• Ian Turner

    Are smart growth, cycling, walking, or livable streets really federal issues?

  • Are smart growth, cycling, walking, or livable streets really federal issues?

    They are, because federal laws, regulations, funding formulas and general bureaucratic willingness influence individuals’ choices of where to live, work and shop, developers’ choices of where and how to build housing, workplaces and shopping, and how people get from one place to the other.

    For the past sixty plus years, federal priorities have all favored single-use zoning, office and industrial “parks,” housing subdivisions and highways. It has taken a lot for places like New York and Portland to resist it. A president who is clearly committed to smart growth and livable streets – and to discouraging sprawl and highways – can have a tremendous impact. Even more so if congress has similar priorities.

  • Miguel Marcos

    > Are smart growth, cycling, walking, or livable streets really
    > federal issues?

    They will be. The administration is creating a White House Office of Urban Policy.

    http://origin.barackobama.com/issues/urban_policy/

  • Ian Turner

    I know that federal policies have had a huge effect on the way that land use decisions have been made at a local level. But rather than trying to move the direction of this influence, wouldn’t it be best for the feds to just get out of the zoning business altogether?

  • I would say that the extensive highway funding is more influential than any effect the federal government has on zoning.

  • Ian Turner

    Doesn’t federal highway policy have an effect on zoning?

  • Barnard

    #1: It is very sad that there is no one with traffic safety expertise here (if there is, someone please correct me). It seems that plane crashes = transportation safety for the Obama transition team. The lead reviewer for the National Transportation Safety Board (NTSB) is an aviation safety consultant. Consider this:

    * Annually, about 120 people die in plane crashes in the U.S.
    * Annually, 40,000+ people die in traffic crashes here.

    And, if you were to calculate these statistics by passenger mile traveled, I bet you’d find an even more alarming discrepancy between airline and highway safety.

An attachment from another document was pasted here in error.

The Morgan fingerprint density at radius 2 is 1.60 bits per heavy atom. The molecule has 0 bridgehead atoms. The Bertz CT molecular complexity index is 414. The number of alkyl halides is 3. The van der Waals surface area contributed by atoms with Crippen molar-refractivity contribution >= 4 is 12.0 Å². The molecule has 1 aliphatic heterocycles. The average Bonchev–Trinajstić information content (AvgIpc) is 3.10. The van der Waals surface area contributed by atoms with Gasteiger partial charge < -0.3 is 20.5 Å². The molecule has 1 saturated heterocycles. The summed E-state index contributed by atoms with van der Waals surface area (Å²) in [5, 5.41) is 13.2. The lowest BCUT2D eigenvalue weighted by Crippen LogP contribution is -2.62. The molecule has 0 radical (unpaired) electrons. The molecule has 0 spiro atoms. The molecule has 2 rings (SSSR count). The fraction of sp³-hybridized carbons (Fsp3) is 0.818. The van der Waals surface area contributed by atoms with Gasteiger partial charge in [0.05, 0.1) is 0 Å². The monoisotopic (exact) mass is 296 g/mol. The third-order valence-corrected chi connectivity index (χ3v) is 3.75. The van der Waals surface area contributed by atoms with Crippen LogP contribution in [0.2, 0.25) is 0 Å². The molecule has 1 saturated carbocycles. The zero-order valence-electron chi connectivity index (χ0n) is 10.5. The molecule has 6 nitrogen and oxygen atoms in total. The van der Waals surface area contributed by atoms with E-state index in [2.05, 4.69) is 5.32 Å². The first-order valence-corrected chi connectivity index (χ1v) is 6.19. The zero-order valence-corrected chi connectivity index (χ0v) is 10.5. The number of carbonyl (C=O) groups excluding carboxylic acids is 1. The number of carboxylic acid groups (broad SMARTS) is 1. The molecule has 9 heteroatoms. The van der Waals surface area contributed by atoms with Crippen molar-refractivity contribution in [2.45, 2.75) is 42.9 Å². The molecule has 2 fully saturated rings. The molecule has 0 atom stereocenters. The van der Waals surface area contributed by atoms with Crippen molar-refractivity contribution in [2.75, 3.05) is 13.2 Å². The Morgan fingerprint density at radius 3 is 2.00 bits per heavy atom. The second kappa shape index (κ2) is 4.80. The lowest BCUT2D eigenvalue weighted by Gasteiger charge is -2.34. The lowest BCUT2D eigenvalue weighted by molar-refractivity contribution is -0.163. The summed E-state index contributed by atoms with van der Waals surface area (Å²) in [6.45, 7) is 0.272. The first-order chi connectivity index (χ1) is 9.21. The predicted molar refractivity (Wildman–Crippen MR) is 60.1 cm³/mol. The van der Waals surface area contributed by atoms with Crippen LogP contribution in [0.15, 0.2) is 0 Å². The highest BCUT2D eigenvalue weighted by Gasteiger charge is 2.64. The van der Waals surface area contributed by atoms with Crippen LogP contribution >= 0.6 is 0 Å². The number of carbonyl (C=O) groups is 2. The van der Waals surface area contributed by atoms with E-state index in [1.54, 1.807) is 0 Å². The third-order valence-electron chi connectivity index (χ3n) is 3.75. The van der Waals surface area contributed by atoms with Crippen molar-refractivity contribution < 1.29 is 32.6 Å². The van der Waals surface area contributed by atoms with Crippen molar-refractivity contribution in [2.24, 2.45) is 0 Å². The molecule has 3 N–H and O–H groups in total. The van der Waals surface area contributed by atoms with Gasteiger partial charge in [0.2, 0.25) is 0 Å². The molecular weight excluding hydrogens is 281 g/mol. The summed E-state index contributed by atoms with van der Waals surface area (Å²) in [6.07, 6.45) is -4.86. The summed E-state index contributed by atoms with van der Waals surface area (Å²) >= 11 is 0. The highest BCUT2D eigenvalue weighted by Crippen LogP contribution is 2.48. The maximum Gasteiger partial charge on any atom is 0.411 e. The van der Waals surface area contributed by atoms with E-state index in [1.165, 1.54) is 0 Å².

(Besides, Obama’s airline policy should focus on getting people out of planes and on to high-speed rail. I know, Americans will love that!)

    #2 I agree with the Cap’n that transportation spending has a huge, huge impact on land use, smart growth, livable streets and, of course, walking, biking and transit use. For the past generation, the bulk of federal transportation funds have been programmed for highways. Look where that’s got us.

    The next federal transportation bill needs to set mode shift goals to reduce VMT and increase transit, walking and cycling. States and localities should be required to develop their own transportation plans to be ranked against national goals and awarded funding accordingly.

    Cities also need direct access to federal funds. This is done for HUD and Homeland Security. Why should NYC, which has something like the 4th biggest DOT in the nation, have to go through Albanya to access federal transportation dollars? (If someone has a good answer for this, I’m very interested.) Most Americans live in urban areas, and most of our GDP comes from them. In every local jurisdiction, forcing local government to go through state capitols delays projects and makes them more expensive.

    If the nation is serious about combating global warming and public health ills and reducing traffic delay and strengthening commerce, then the federal government has a responsibility to direct much, much more money towards transportation alternatives.

  • Larry Littlefield

    “The federal government has a responsibility to direct much, much more money towards transportation alternatives.”

    The federal government is going to face the mother of all financial crises, and will have no money for transportation. So I hope Obama’s team won’t be spinning grand plans.

    Bicycles, walking, carpooling and telecommuting cost little in public funds. Rather than investing in transit, people will have to take advantage of those options, or move to places where transit already exists.